What is the utility of routine intraoperative cholangiography during laparoscopic cholecystectomy?

SAGES still recommends that practicing general surgeons learn how to do IOC (though once a surgeon is past their learning curve, it is not necessarily routinely recommended that it be done ‘routinely’).


Hope WW, et al. SAGES clinical spotlight review: intraoperative cholangiography. Surg Endosc. 2017 May;31(5): 2007-2016. Full-text for Emory users.

“The following clinical spotlight review regarding the intraoperative cholangiogram is intended for physicians who manage and treat gallbladder/biliary pathology and perform laparoscopic cholecystectomy. It is meant to critically review the technique of intraoperative cholangiography, alternatives for intraoperative biliary imaging, and the available evidence supporting their safety and efficacy.”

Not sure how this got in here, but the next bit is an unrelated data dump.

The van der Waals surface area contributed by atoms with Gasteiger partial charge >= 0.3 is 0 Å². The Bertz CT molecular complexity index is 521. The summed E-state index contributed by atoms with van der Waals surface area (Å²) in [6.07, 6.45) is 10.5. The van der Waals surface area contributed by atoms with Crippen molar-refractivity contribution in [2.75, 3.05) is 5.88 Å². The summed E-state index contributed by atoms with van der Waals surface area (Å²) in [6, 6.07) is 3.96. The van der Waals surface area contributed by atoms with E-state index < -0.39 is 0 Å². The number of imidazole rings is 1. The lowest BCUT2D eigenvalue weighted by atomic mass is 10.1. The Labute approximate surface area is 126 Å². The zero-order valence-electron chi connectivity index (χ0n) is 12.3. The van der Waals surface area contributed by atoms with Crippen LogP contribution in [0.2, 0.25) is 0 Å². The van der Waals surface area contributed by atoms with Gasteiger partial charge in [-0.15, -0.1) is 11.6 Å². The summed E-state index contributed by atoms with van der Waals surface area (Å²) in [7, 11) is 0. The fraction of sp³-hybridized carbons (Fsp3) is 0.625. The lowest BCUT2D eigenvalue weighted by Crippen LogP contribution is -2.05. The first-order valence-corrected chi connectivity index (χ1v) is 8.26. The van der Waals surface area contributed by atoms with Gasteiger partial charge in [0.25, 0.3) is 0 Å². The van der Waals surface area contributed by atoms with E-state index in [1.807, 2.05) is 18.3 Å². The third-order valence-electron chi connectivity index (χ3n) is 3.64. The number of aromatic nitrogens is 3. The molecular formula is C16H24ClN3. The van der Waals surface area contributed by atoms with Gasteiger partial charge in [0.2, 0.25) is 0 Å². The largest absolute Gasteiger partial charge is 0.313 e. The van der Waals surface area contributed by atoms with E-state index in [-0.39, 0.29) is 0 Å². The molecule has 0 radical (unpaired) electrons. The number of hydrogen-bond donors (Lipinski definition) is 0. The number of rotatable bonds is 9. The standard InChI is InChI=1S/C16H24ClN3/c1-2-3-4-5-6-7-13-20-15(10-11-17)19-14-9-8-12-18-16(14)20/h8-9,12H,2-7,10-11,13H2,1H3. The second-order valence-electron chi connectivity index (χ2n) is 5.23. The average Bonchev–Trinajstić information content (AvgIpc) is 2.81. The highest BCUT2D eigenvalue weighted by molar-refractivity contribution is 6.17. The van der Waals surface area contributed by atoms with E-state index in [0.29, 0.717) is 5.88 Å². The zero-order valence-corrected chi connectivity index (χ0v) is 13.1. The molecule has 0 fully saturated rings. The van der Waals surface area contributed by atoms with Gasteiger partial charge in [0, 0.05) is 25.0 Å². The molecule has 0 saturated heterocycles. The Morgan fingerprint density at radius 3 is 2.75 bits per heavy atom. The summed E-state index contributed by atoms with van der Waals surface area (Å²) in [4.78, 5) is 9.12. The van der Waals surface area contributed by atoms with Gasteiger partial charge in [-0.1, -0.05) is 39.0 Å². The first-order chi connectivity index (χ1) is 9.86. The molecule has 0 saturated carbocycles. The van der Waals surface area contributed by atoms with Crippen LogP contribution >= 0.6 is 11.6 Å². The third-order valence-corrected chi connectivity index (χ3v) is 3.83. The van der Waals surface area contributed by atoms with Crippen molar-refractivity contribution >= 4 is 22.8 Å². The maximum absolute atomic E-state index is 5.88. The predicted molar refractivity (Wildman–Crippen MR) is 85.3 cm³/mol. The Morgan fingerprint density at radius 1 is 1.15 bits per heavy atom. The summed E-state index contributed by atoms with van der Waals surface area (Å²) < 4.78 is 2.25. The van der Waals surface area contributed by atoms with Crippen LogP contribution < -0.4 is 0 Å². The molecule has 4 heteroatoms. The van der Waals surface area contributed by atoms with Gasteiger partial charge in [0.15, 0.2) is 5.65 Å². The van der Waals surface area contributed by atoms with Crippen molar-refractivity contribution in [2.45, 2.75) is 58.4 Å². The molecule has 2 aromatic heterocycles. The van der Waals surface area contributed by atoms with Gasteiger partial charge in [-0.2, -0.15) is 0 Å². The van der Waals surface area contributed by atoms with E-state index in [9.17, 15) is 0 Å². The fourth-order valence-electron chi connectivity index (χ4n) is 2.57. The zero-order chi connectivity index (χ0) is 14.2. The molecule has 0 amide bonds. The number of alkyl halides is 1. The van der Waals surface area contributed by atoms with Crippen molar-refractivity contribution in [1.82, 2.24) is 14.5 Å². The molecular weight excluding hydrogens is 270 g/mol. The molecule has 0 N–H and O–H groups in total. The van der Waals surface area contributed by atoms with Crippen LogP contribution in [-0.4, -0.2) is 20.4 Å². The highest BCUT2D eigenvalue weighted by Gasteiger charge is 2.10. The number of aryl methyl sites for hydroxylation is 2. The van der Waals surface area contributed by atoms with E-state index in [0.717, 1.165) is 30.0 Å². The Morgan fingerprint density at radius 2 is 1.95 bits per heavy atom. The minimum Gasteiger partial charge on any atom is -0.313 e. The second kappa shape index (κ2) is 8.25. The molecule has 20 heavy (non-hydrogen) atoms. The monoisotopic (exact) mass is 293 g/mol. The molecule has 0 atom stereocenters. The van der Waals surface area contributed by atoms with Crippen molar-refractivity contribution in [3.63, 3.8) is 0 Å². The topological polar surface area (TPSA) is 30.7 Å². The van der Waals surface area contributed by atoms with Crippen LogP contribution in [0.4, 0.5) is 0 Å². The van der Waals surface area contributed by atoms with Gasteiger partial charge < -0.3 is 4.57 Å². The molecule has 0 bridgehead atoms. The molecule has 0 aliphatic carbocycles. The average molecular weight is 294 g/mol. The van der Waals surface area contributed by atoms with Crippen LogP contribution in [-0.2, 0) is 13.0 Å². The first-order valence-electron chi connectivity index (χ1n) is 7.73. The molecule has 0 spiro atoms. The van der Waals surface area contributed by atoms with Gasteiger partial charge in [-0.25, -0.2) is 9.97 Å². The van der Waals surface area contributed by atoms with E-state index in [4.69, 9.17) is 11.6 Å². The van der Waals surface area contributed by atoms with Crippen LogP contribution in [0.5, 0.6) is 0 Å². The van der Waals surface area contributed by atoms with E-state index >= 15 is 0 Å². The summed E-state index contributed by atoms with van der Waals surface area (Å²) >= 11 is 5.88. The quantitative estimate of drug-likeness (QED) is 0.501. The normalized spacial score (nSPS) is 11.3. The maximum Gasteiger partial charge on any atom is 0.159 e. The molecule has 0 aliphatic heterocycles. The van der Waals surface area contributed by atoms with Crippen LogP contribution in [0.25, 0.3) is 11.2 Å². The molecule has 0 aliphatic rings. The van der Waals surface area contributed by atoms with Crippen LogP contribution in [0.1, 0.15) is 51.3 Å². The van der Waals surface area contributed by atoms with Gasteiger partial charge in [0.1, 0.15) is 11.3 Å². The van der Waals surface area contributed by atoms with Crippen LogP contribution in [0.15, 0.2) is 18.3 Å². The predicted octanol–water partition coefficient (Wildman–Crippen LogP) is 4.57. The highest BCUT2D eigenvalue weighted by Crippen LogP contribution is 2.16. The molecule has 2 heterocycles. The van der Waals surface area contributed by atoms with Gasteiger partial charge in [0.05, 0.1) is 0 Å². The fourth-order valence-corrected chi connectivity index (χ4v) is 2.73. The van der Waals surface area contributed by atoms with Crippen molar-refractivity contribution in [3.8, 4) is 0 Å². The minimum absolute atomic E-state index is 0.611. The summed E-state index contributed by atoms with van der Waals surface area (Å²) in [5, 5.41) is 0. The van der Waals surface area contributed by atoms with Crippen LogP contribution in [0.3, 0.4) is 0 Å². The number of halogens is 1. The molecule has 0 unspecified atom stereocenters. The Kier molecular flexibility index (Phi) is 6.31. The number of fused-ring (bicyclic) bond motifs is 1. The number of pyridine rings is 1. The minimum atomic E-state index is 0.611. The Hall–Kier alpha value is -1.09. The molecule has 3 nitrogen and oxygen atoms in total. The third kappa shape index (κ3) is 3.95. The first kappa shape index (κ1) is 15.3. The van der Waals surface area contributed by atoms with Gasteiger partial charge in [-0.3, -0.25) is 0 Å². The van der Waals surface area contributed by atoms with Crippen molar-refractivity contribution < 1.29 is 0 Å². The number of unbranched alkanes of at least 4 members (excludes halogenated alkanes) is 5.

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Article of interest: Biliary complications after pancreaticoduodenectomy: skinny bile ducts are surgeons’ enemies

Duconseil P, Turrini O, Ewald J, et al. Biliary complications after pancreaticoduodenectomy: skinny bile ducts are surgeons’ enemies. World J Surg. 2014 Nov;38(11):2946-51.

Full-text for Emory users.

Results: Thirty patients experienced a BC: 13 BLs (3.3 %) and 17 BSs (4.3 %). A thin bile duct (<5 mm), measured during surgery, was the only predisposing factor for developing a BL or a BS. The management of the BLs consisted of surveillance in six patients (46 %), percutaneous drainage of bilioma in four patients (31 %), and reintervention in three patients (23 %). No patient with a BS had surgery as the frontline treatment: the initial management consisted of an endoscopic procedure, a percutaneous procedure, or medical treatment. Four patients (23.5 %) underwent surgical treatment after failure of nonsurgical procedures.

Conclusions: The only identified predictive factor of BC, either a BS or a BL, was a thin bile duct. Although the noninvasive technique was the treatment of choice initially, reintervention was required in almost 25 % of the cases.

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